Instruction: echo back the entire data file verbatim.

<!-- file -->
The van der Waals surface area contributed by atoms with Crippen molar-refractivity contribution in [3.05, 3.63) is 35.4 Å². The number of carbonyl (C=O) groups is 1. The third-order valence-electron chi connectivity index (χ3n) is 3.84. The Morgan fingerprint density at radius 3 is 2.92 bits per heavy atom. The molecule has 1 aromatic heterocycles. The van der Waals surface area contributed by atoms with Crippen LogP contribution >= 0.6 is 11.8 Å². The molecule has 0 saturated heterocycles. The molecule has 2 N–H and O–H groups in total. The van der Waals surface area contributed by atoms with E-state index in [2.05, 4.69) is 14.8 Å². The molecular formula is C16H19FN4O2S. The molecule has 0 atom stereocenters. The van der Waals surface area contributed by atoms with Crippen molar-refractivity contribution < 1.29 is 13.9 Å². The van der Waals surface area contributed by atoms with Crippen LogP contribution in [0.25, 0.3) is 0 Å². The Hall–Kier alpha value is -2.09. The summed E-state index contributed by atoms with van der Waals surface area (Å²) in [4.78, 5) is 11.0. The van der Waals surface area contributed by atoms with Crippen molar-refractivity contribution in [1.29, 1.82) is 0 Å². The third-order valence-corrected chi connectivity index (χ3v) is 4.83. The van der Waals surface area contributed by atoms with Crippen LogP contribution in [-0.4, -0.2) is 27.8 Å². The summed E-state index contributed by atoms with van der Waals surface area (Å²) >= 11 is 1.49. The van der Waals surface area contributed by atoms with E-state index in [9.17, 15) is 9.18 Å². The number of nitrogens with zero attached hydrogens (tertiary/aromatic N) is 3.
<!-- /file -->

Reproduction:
The van der Waals surface area contributed by atoms with Crippen molar-refractivity contribution in [3.05, 3.63) is 35.4 Å². The number of carbonyl (C=O) groups is 1. The third-order valence-electron chi connectivity index (χ3n) is 3.84. The Morgan fingerprint density at radius 3 is 2.92 bits per heavy atom. The molecule has 1 aromatic heterocycles. The van der Waals surface area contributed by atoms with Crippen LogP contribution >= 0.6 is 11.8 Å². The molecule has 0 saturated heterocycles. The molecule has 2 N–H and O–H groups in total. The van der Waals surface area contributed by atoms with E-state index in [2.05, 4.69) is 14.8 Å². The molecular formula is C16H19FN4O2S. The molecule has 0 atom stereocenters. The van der Waals surface area contributed by atoms with Crippen molar-refractivity contribution < 1.29 is 13.9 Å². The van der Waals surface area contributed by atoms with Crippen LogP contribution in [0.25, 0.3) is 0 Å². The Hall–Kier alpha value is -2.09. The summed E-state index contributed by atoms with van der Waals surface area (Å²) in [4.78, 5) is 11.0. The van der Waals surface area contributed by atoms with Crippen molar-refractivity contribution in [1.29, 1.82) is 0 Å². The third-order valence-corrected chi connectivity index (χ3v) is 4.83. The van der Waals surface area contributed by atoms with Crippen LogP contribution in [-0.4, -0.2) is 27.8 Å². The summed E-state index contributed by atoms with van der Waals surface area (Å²) >= 11 is 1.49. The van der Waals surface area contributed by atoms with E-state index in [9.17, 15) is 9.18 Å². The number of nitrogens with zero attached hydrogens (tertiary/aromatic N) is 3.